New year, new website

By Chris Yiu (Former Director of Digital, SCVO) on 5th Jan 2015


An interesting side effect of an expanding digital participation programme has been outgrowing our first webpage. The main SCVO site (including the page you’re reading now, but more about that later) runs on WordPress, so for a year or so we simply added more and more boxes and widgets. But by the end of last year this was getting pretty unwieldy, and squeezing extra pages into a website that already has to do so much for so many people was not a quick process.

Now, my team spends a lot of time encouraging other organisations to get online, and telling them it’s possible to do this without spending thousands of pounds and many months working on it. So we decided it was time to eat our own dog food, and this is the result. We built our first prototype in a day, and are currently in beta as we continue to get things organised, so please take a look and let us know what you think.

If you want to follow our example then here are a few pointers about how we’ve put things together:

  • Hosting. Our site is served by GitHub Pages, which is powered by Jekyll. This is a great option for building relatively simple static sites without all the overheads of a full-blown CMS. You can get a URL ending in, or point your own URL at their servers (we’re using Using GitHub gives us the added benefits of (a) the GitHub CDN and (b) using the GitHub Flow for collaboration. Oh, and it’s free.
  • Frameworks. Our site is built on Twitter Bootstrap 3. Sites using this often look a bit samey, but on the other hand it’s mobile first, easy to use and very well documented. We’ve also used Font Awesome 4 for nice sharp vector icons.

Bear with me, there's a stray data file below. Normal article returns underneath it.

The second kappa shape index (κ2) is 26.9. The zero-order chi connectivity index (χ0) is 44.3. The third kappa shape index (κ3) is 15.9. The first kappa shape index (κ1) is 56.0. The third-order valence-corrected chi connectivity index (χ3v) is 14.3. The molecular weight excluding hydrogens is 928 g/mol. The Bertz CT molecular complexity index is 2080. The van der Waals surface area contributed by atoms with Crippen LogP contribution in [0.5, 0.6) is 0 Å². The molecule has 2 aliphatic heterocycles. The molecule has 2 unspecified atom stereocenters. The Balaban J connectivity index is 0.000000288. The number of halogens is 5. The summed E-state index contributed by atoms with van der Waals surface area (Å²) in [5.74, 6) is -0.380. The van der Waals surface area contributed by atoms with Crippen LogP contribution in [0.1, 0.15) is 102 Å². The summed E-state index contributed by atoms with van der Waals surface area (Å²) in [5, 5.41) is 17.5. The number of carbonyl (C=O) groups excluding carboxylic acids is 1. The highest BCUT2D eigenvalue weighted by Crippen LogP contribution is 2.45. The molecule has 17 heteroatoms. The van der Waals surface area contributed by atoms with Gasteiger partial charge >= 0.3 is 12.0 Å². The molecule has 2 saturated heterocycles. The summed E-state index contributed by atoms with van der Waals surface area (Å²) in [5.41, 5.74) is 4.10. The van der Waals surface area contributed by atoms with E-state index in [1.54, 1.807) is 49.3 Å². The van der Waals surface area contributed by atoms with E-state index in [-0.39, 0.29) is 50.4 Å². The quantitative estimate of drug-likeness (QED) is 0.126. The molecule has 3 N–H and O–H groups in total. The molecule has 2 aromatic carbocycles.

• Social.We’ve put simple sharing buttons for Twitter, Facebook, LinkedInand Google+ on all our pages. We’ve also included Open Graph tags in the HTML head so that Twitter Cards and other inline previews render nicely.
  • Analytics. We’re using Google Analytics to gather insights about our pages (things like what other sites link to us, and which of our pages are most popular). This will help us make better decisions when it comes to adding and improving content.
  • Skills. We coded our site ourselves armed with a basic knowledge of HTMLand CSS. If you prefer not to start from scratch then the GitHub Automatic Page Generator is a great springboard. And once you’re going, Stack Overflow is a fantastic place to find help and advice from other people.

If you’ve been paying attention then you’ll have noticed that our blog posts have stayed here on the main SCVO site. It’s straightforward to use Jekyll as a blogging platform, but we wanted to keep our musings here alongside all the other posts from our colleagues in other parts of the organisation.

So there you have it. If you’re curious about the detail, or if you want to borrow what we’ve done and adapt it for your own needs, then you can find all of the source code in our GitHub repository. Happy coding!